Protein association analysis in cell lines does not formally prove direct interaction and does not exclude the possibility of bridging molecules. This is why we performed pull-down experiments of recombinant proteins derived from bacterial extracts. Using GST and His-tagged protein segments we observed direct homo-oligomerization of ZNF746 DUF3669 (ZNF746a/1–108) and direct interaction, i.e. hetero-oligomerization, with the N-terminal segment as well as the narrowed down DUF3669 of ZNF777 (ZNF777/1–362 and ZNF777/189–254, respectively; Fig. 9). In contrast, but in agreement with the results in the human cell lines, the DUF3669 of ZNF777 (ZNF777/189–254) failed to self-associate.

Fig. 9
figure 9

In vitro evaluation of homo- and hetero-dimerization of DUF3669-containing polypeptides of ZNF746 and ZNF777. Crude bacterial extracts containing the indicated recombinant proteins were mixed and used to pull-down His-tagged proteins. Western blots were probed with anti-His tag antibodies and either GST (the four panels to the left) or MBP (the two panels to the right) tag antibodies to visualize the proteins in the input extracts (lanes “X”) and to identify the enriched recombinant proteins. GST alone and MBP alone were used as negative controls. Images represent black/white overlays of the original two color channels. Grey arrows denote His-tagged proteins, white arrows to GST and GST fusion bands and black arrows to MBP and MBP fusion proteins

These findings suggest that the DUF3669 plays a role in regulating the assembly of complexes with other proteins that contain the same domain. Despite high sequence homology, DUF3669 sequences of ZNF746 and ZNF777 were found to differ in that the former did but the latter did not confer homo-oligomerization.


In the present work, we characterized the unconventional amino-terminal configuration of ZNF746 and ZNF777 that consists of a DUF3669 and KRAB domain with respect to transcriptional repression potency and protein oligomerization behavior. Our data show that the DUF3669 portions of ZNF746 and of ZNF777 are sufficient to exert moderate repressor activity towards a strong viral promoter of the reporter gene cassette. At the same time, DUF3669 constitutes an oligomerization domain that mediates hetero-oligomerization between different DUF3669 protein members and, at least for ZNF746, homo-oligomerization as well. The high evolutionary conservation of DUF3669 sequences within an ortholog group and even between paralogs (Fig. 1) underscores the importance of these two functions for the two proteins. It is noteworthy, that a heterologous transfer of DUF3669 failed to further augment transcriptional silencing mediated by potent canonical KRAB-AB domains like the one from ZNF10. We favor as reason the requirement for a specific multi-domain organization including DUF3669, a certain non-canonical KRAB variant and adjacent sequences. Alternatively, a potent canonical KRAB-AB domain might be too dominant to observe any effects.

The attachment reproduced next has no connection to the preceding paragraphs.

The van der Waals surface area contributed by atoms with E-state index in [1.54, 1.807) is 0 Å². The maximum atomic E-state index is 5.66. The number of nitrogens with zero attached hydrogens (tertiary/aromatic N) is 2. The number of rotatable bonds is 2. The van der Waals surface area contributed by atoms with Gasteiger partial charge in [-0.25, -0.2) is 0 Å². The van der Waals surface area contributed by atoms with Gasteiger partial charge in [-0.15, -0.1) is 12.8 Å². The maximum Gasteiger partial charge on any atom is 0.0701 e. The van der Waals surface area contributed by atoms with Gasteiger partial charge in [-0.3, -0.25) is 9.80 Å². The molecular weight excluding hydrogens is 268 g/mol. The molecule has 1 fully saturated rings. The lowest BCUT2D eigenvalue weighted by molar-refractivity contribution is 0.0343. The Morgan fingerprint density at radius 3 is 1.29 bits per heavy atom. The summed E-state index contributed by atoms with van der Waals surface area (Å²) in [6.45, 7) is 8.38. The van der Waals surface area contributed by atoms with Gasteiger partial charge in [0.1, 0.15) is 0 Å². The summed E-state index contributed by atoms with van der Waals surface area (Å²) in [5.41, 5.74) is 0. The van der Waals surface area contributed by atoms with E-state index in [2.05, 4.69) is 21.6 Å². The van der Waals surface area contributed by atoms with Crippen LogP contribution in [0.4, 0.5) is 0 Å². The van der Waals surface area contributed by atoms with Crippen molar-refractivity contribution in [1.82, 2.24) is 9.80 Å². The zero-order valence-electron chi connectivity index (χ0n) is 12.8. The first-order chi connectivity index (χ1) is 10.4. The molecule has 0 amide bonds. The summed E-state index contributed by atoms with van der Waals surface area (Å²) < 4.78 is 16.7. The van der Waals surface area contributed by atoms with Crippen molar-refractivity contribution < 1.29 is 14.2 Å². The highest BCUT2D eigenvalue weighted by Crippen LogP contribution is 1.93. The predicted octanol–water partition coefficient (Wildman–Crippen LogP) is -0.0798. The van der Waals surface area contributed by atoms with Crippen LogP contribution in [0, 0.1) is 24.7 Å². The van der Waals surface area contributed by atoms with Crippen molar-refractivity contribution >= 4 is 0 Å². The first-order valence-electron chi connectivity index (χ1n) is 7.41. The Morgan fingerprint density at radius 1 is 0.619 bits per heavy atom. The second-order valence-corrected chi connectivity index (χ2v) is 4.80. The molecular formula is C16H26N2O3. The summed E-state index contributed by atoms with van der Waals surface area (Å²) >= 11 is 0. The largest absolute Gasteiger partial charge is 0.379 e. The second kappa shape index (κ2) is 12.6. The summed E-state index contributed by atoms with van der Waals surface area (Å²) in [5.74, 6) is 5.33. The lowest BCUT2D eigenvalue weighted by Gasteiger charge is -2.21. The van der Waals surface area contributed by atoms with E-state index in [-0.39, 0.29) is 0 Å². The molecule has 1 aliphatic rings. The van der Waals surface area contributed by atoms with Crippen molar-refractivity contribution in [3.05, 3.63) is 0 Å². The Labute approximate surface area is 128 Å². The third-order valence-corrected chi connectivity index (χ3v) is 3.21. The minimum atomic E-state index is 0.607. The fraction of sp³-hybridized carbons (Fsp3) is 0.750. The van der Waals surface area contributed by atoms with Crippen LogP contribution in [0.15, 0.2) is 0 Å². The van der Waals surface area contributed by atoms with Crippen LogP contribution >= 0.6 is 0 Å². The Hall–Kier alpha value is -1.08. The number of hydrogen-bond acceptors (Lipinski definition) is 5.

In our work here, we established a conserved 95 amino acid long DUF3669 as a protein interaction interface for oligomerization. Thus, one member or several DUF3669-containing proteins likely form higher-order molecular assemblies through this interface. Such complexes might be instrumental for function and open possibilities for context-dependent regulation if different DUF3669 members interact at distinct scenarios. Previous work already documented shared complexes of the DUF3669-KRAB-ZNF proteins, however, without pointing to the DUF3669 region as a potential protein-protein interaction interface [41, 51, 52]. Interestingly, protein assemblies sometimes also contained ZNF proteins without DUF3669. Evidence for the oligomerization property of DUF3669 was presented just recently, during the finalizing of our paper, using co-immunoprecipitation experiments of ZNF282 and ZNF398 [53]. We summarized the current knowledge about shared complexes of DUF3669-KRAB-ZNF proteins based on all this and our work here as a protein interaction network (Fig. 10a).

Fig. 10
figure 10